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Silverton Banks On Analytics For TurnaroundSilverton Banks On Analytics For Turnaround

Oregon healthcare organization Silverton Health hopes sophisticated analytics can help it fight rising tide of patients who don't pay their bills.

Alison Diana

November 20, 2014

4 Min Read
(Source: Silverton Health)

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9 Healthcare Innovations Driven By Open Data

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As part of Silverton Health's transition to a managed care provider for 100,000 people, the organization recognized it needed to do a better job of managing both its clinical and financial risk.

Like many regional hospitals, the Oregon healthcare provider faced financial challenges; in 2012 and 2013, it implemented layoffs, management furloughs, service cutbacks, and other changes to combat unpaid emergency department fees and more bills landing in collections, reported Our Town. In fact, since the beginning of 2010, 43 rural hospitals have closed across the nation, USA Today wrote recently.

But Silverton viewed its moves akin to a lifestyle change, president and CEO Rick Cagen told Our Town. "We are not on life support and we are not on the operating table. We are making changes to stay viable and stay in the community," he said. "We are looking at ways to be more efficient and continue to provide great care."

[Steven VanRoekel is now chief innovation officer at USAID agency. Read Former US CIO's New Enemy: Ebola.]

Part of these changes included gaining a better understanding of its patients, Sarah Fronza, senior vice president of care transformation and analytics at Silverton Health, told InformationWeek. And that required an investment in new technology to glean insight from existing data.

"Ultimately, we needed a solution that could provide us a 360-degree view of our patients that included not only their risk factors, but also real-time clinical data, and claims information to complete the partial picture that we had," she said.

Named one of the country's top 100 hospitals, Silverton uses portals to connect patients with its hospitals and clinics, and Meditech's EHR. But the healthcare organization needed to use this data to both view population information and collect usable information on individual patients, especially those with chronic conditions, said Fronza.


After researching its available analytics options, Silverton chose Arcadia Analytics from Arcadia Healthcare Solutions. Via a Web-based portal, the software uses real-time analysis of more than 150 industry standard and custom measures to track performance management so Silverton can identify gaps in care, plan for patient visits, and conduct cost and utilization analysis.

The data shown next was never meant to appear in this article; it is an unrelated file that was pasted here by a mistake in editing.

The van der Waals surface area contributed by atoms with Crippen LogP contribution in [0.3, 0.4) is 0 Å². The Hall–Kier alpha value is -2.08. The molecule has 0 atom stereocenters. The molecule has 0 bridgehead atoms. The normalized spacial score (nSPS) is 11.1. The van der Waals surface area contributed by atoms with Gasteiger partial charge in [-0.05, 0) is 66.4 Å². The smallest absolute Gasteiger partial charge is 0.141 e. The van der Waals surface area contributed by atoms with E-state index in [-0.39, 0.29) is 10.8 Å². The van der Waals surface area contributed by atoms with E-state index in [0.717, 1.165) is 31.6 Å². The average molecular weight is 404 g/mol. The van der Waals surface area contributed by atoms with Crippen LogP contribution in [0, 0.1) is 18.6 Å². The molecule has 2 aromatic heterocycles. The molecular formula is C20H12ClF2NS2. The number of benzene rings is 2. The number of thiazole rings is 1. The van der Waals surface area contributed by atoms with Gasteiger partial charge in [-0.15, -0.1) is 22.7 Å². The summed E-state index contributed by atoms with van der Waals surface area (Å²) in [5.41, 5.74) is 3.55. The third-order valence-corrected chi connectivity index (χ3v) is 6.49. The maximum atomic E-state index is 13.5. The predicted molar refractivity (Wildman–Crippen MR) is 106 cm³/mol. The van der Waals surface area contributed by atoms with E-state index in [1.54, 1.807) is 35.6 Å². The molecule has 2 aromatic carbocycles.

"Arcadia came to us with a proven track record of managing these types of projects, a proven track record of understanding their clients' needs related to patient population management, and a unique ability to translate their insights into something we could take action on," said Fronza. "Ultimately, Arcadia's ability to understand our needs from a clinical and financial perspective, and understand them better than any other company we looked at as we started down this path, was what set Arcadia above the rest."

Organizations already have a wealth of patient data within their EHRs, Nick Stepro, Arcadia's director of analytics, told InformationWeek. Unlocking that information -- then using it to improve care and reduce costs -- can be challenging, especially for providers without data scientists on staff, he said. Boston-based Arcadia offers subscription-based access to its internal team of data experts, or simply provides clients with data. It integrates data from more than 20 EHRs and claims data, uses Google Maps, and incorporates disease registries, a longitudinal patient summary, and population filters to identify high-cost and high-risk patients.

"Arcadia Analytics gives us the ability to better manage our patients with chronic conditions and how we provide preventive services in a global way," said Fronza. "Not only can we look at population-level information, but we can drill down into a user-friendly view of specific patient or encounter information. Further, it lets us target our financial risk with laser accuracy and balance that with utilization information and a care management suite that enables us to stay ahead of healthcare reform by maturing our accountable care model."

The owners of electronic health records aren't necessarily the patients. How much control should they have? Get the new Who Owns Patient Data? issue of InformationWeek Healthcare today.

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About the Author(s)

Alison Diana

Contributing Writer

Alison Diana is an experienced technology, business and broadband editor and reporter. She has covered topics from artificial intelligence and smart homes to satellites and fiber optic cable, diversity and bullying in the workplace to measuring ROI and customer experience. An avid reader, swimmer and Yankees fan, Alison lives on Florida's Space Coast with her husband, daughter and two spoiled cats. Follow her on Twitter @Alisoncdiana or connect on LinkedIn.

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